We’ve been looking at reaction networks, and we’re getting ready to find equilibrium solutions of the equations they give. To do this, we’ll need to connect them to another kind of network we’ve studied. A reaction network is something like this:

It’s a bunch of **complexes**, which are sums of basic building-blocks called **species**, together with arrows called **transitions** going between the complexes. If we know a number for each transition describing the rate at which it occurs, we get an equation called the ‘rate equation’. This describes how the amount of each species changes with time. We’ve been talking about this equation ever since the start of this series! Last time, we wrote it down in a new very compact form:

Here is a vector whose components are the amounts of each species, while and are certain matrices.

But now suppose we forget how each complex is made of species! Suppose we just think of them as abstract things in their own right, like numbered boxes:

We can use these boxes to describe **states** of some system. The arrows still describe **transitions**, but now we think of these as ways for the system to hop from one state to another. Say we know a number for each transition describing the probability per time at which it occurs:

Then we get a ‘Markov process’—or in other words, a random walk where our system hops from one state to another. If is the probability distribution saying how likely the system is to be in each state, this Markov process is described by this equation:

This is simpler than the rate equation, because it’s linear. But the matrix is the same—we’ll see that explicitly later on today.

What’s the point? Well, our ultimate goal is to prove the deficiency zero theorem, which gives equilibrium solutions of the rate equation. That means finding with

Today we’ll find all equilibria for the Markov process, meaning all with

Then next time we’ll show some of these have the form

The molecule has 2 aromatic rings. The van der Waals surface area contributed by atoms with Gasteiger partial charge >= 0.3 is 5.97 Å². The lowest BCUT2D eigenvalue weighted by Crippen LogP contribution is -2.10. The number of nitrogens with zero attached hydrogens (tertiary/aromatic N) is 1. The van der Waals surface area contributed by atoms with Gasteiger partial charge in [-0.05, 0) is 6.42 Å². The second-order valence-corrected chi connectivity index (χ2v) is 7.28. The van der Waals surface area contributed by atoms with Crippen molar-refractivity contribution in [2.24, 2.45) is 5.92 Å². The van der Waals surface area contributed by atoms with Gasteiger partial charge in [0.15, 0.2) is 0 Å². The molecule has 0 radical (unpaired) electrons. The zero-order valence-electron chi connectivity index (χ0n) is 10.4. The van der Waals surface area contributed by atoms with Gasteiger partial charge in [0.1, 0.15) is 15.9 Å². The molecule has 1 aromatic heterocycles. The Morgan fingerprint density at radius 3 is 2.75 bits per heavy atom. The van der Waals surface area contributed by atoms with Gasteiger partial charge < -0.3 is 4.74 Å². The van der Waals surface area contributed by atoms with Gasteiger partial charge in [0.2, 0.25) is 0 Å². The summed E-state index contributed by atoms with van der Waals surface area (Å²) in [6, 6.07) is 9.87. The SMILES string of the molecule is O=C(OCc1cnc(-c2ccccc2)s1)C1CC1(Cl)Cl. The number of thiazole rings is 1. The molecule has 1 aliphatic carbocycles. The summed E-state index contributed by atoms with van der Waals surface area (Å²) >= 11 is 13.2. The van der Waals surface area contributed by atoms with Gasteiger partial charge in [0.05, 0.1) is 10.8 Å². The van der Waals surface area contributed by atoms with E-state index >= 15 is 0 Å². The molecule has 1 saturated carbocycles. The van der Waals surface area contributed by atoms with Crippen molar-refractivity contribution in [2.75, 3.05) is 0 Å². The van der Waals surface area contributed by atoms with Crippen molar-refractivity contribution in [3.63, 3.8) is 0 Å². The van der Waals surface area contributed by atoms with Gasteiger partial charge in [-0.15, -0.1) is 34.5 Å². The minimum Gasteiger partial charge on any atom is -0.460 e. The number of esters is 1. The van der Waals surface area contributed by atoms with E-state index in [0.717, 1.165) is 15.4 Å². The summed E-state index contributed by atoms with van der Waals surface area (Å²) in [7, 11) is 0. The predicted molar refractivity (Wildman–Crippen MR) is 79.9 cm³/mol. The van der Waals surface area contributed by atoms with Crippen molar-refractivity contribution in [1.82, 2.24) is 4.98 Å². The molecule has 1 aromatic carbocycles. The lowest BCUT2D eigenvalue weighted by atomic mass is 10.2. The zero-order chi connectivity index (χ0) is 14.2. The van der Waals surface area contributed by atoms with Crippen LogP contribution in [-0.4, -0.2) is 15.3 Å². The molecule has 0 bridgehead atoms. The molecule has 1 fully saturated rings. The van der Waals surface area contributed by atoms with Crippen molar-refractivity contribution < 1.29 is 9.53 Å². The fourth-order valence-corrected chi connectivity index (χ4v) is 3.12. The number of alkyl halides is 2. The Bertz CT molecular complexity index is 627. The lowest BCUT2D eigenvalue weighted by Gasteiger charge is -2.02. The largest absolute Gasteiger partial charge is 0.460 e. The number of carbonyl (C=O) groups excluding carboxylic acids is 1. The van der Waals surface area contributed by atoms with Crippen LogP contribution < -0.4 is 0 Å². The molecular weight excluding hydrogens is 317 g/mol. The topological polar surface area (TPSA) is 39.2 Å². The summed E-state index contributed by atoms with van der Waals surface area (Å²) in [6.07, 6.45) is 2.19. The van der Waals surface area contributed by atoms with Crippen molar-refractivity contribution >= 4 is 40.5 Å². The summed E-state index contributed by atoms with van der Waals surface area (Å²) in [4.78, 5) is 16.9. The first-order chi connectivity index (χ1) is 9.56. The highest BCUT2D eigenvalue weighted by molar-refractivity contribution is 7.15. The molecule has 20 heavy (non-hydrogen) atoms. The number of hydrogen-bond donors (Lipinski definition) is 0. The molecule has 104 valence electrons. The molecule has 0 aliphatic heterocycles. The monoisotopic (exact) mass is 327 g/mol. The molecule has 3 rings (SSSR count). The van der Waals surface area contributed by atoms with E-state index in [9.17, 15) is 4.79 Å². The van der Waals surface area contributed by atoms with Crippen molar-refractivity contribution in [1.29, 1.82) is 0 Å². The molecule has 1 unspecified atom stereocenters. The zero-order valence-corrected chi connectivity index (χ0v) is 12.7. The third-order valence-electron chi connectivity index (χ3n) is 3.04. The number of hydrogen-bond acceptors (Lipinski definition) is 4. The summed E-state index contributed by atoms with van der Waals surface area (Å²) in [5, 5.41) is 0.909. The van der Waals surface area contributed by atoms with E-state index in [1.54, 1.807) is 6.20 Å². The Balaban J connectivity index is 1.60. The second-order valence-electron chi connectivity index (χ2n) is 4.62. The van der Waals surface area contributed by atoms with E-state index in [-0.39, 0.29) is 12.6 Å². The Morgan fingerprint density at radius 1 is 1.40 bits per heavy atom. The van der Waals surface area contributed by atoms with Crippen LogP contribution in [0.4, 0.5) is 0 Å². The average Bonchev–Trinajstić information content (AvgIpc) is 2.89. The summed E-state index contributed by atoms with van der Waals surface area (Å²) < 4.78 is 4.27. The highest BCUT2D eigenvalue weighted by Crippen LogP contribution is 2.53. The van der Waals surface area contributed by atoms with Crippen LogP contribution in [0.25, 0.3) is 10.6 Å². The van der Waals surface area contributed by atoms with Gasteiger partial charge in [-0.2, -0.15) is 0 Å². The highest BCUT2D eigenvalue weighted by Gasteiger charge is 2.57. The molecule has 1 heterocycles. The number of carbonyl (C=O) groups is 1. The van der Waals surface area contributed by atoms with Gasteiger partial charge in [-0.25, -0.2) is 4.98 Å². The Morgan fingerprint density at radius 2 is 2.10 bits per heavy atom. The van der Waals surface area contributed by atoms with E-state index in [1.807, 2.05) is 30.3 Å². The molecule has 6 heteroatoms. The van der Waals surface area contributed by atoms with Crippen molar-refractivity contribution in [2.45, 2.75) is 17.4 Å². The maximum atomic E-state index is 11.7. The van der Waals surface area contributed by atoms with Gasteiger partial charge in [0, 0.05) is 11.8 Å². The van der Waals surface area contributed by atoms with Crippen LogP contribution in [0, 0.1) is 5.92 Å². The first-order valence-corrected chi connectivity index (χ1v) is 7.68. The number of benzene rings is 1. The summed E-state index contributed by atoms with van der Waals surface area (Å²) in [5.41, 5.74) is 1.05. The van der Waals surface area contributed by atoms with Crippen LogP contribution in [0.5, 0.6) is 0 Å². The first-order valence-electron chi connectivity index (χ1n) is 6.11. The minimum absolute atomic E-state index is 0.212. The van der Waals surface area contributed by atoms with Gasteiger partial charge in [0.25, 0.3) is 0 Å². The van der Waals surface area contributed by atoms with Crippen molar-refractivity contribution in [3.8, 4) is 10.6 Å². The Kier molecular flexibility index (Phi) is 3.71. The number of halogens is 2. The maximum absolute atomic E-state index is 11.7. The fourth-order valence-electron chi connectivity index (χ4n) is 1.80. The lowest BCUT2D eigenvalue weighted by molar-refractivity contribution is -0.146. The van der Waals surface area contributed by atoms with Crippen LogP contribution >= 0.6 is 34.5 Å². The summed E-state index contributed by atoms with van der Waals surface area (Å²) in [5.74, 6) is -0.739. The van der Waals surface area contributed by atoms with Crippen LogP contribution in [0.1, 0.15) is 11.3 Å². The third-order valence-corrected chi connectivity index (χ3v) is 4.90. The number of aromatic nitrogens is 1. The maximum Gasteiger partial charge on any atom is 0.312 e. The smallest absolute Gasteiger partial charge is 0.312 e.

So, we’ll get

and thus

as desired!

So, let’s get to to work.

### The Markov process of a graph with rates

We’ve been looking at stochastic reaction networks, which are things like this:

However, we can build a Markov process starting from just part of this information:

Let’s call this thing a ‘graph with rates’, for lack of a better name. We’ve been calling the things in ‘complexes’, but now we’ll think of them as ‘states’. So:

**Definition.** A **graph with rates** consists of:

• a finite set of **states**

• a finite set of **transitions**

• a map giving a **rate constant** for each transition,

• **source** and **target** maps saying where each transition starts and ends.

Starting from this, we can get a Markov process describing how a probability distribution on our set of states will change with time. As usual, this Markov process is described by a master equation:

for some Hamiltonian:

What is this Hamiltonian, exactly? Let’s think of it as a matrix where is the probability per time for our system to hop from the state to the state This looks backwards, but don’t blame me—blame the guys who invented the usual conventions for matrix algebra. Clearly if this probability per time should be the sum of the rate constants of all transitions going from to :

where we write when is a transition with source and target

Now, we saw in Part 11 that for a probability distribution to remain a probability distribution as it evolves in time according to the master equation, we need to be **infinitesimal stochastic**: its off-diagonal entries must be nonnegative, and the sum of the entries in each column must be zero.